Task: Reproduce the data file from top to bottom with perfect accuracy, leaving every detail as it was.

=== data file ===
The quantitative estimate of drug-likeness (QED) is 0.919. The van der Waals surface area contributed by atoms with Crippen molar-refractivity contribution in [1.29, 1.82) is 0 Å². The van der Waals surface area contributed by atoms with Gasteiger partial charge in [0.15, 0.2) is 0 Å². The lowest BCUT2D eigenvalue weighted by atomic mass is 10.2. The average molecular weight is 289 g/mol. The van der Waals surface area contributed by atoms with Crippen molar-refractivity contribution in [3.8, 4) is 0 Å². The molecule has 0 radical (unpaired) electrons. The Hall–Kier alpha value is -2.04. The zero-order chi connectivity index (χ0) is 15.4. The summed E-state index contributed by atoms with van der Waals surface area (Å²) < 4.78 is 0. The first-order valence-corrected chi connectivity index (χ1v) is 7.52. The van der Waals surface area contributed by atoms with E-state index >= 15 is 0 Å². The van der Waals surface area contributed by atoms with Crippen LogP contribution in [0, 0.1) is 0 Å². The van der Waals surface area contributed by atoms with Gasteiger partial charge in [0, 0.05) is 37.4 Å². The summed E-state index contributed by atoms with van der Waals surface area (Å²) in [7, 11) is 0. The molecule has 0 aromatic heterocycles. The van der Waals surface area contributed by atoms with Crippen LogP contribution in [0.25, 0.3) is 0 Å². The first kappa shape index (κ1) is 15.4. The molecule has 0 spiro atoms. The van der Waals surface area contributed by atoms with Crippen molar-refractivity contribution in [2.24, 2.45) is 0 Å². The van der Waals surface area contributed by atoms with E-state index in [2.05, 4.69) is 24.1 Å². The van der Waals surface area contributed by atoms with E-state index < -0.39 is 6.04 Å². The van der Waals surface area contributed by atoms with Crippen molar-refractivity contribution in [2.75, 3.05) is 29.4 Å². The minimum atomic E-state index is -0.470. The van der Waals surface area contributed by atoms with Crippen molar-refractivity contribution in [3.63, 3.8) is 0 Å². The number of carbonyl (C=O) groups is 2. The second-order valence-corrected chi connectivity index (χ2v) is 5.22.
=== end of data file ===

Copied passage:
The quantitative estimate of drug-likeness (QED) is 0.919. The van der Waals surface area contributed by atoms with Crippen molar-refractivity contribution in [1.29, 1.82) is 0 Å². The van der Waals surface area contributed by atoms with Gasteiger partial charge in [0.15, 0.2) is 0 Å². The lowest BCUT2D eigenvalue weighted by atomic mass is 10.2. The average molecular weight is 289 g/mol. The van der Waals surface area contributed by atoms with Crippen molar-refractivity contribution in [3.8, 4) is 0 Å². The molecule has 0 radical (unpaired) electrons. The Hall–Kier alpha value is -2.04. The zero-order chi connectivity index (χ0) is 15.4. The summed E-state index contributed by atoms with van der Waals surface area (Å²) < 4.78 is 0. The first-order valence-corrected chi connectivity index (χ1v) is 7.52. The van der Waals surface area contributed by atoms with E-state index >= 15 is 0 Å². The van der Waals surface area contributed by atoms with Crippen LogP contribution in [0, 0.1) is 0 Å². The van der Waals surface area contributed by atoms with Gasteiger partial charge in [0, 0.05) is 37.4 Å². The summed E-state index contributed by atoms with van der Waals surface area (Å²) in [7, 11) is 0. The molecule has 0 aromatic heterocycles. The van der Waals surface area contributed by atoms with Crippen LogP contribution in [0.25, 0.3) is 0 Å². The first kappa shape index (κ1) is 15.4. The molecule has 0 spiro atoms. The van der Waals surface area contributed by atoms with Crippen molar-refractivity contribution in [2.24, 2.45) is 0 Å². The van der Waals surface area contributed by atoms with E-state index in [2.05, 4.69) is 24.1 Å². The van der Waals surface area contributed by atoms with E-state index < -0.39 is 6.04 Å². The van der Waals surface area contributed by atoms with Crippen molar-refractivity contribution in [2.75, 3.05) is 29.4 Å². The minimum atomic E-state index is -0.470. The van der Waals surface area contributed by atoms with Crippen molar-refractivity contribution in [3.63, 3.8) is 0 Å². The number of carbonyl (C=O) groups is 2. The second-order valence-corrected chi connectivity index (χ2v) is 5.22.